So when Butler suggests that those resisting these new conceptions of gender are reacting already to societal disruption, she isn’t wrong at all. The mistake she makes—which is a crucial one—is failing to notice that the neoliberal policies destroying their lives come packaged with the very framework for gender that she developed.
“We’d Be At Brunch Now…”
Now to be clear, many of those reactions are indeed what we can call right-wing and nationalist, but this points to the same sort of problem we saw in the United States during the candidacy of Donald Trump. His opponent, Hillary Clinton, was the paragon of neoliberalism, but of course she had another opponent too: Bernie Sanders.
Sanders represented something closer to the Marxist opposition to capital (though a watered-down and barely identifiable version of it). Sanders drew significant support from what Marxists and more traditional leftists saw as their primary base—lower and middle class workers—who were themselves reacting to the disastrous neoliberal policies of Obama and Clinton’s husband.
Trump and Sanders shared one defining trait that neither Hillary Clinton nor Joseph Biden possessed. Both men admitted there was something wrong with the way capital was working in the United States, despite having radically different ideas about what to do about it. Clinton and Biden both denied there was any problem with the system itself, instead focusing on social inequalities rather than economic exploitation.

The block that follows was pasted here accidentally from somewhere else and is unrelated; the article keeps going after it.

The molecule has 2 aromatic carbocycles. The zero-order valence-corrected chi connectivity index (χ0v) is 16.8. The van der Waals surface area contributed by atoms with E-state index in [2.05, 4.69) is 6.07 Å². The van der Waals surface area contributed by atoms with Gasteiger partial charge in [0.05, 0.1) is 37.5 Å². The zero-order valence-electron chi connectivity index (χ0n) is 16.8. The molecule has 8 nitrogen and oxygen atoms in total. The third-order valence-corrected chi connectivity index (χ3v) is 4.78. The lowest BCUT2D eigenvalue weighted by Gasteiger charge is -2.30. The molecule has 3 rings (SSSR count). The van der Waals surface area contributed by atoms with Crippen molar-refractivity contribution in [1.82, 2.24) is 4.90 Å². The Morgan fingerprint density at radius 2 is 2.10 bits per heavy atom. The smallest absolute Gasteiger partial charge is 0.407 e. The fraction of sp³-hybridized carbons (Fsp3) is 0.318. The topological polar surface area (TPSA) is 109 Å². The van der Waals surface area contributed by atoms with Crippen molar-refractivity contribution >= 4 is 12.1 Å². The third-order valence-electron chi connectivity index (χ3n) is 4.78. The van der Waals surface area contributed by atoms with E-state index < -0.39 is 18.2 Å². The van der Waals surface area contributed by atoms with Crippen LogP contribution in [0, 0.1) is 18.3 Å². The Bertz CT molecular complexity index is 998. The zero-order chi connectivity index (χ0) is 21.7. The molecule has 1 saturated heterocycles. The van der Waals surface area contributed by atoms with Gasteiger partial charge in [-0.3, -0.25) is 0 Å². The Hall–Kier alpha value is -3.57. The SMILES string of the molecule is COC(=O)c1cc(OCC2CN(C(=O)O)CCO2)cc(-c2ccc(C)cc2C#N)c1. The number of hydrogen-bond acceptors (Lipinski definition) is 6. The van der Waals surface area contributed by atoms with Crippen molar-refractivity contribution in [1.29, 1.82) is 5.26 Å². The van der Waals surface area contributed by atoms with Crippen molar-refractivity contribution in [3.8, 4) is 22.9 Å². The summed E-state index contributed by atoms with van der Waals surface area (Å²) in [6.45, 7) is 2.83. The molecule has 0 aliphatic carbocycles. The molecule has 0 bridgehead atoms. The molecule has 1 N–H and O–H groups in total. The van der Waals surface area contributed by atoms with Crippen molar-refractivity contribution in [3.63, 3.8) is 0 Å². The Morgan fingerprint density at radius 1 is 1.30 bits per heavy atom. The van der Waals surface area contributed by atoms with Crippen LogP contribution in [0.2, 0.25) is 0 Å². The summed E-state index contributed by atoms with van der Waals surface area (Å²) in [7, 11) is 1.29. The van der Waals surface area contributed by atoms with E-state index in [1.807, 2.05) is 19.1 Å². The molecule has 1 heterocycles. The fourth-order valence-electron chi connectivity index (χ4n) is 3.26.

Trump won in 2016 specifically because he actually spoke to the material conditions of American workers, despite having no real intention to do anything about those conditions. Clinton, on the other hand, spoke instead to the social and moral concerns of urban professionals while completely ignoring lower class conditions.
Though Trump is gone and American urban elites can all get back to brunch again, those material conditions affecting the mass of lower class workers (remember, the traditional “left” base) haven’t improved. What they are offered instead of better wages, reliable work, and access to affordable housing and health care are lessons on pronoun use and moral education on how to resolve their own invisible racism.
We will absolutely see a “reaction” to this in the United States, just as we are seeing reactions to this throughout the rest of the world. Judith Butler worries that “gender” has become a phantom enemy around which fascist movements are coalescing, yet completely misses the fact that gender is one of the bludgeons the neoliberal order is using now to dismiss the material concerns of the poor. People aren’t materially poor because of capitalism, they’re spiritually poor because they think that a person’s sex is linked to the physical reality of their body.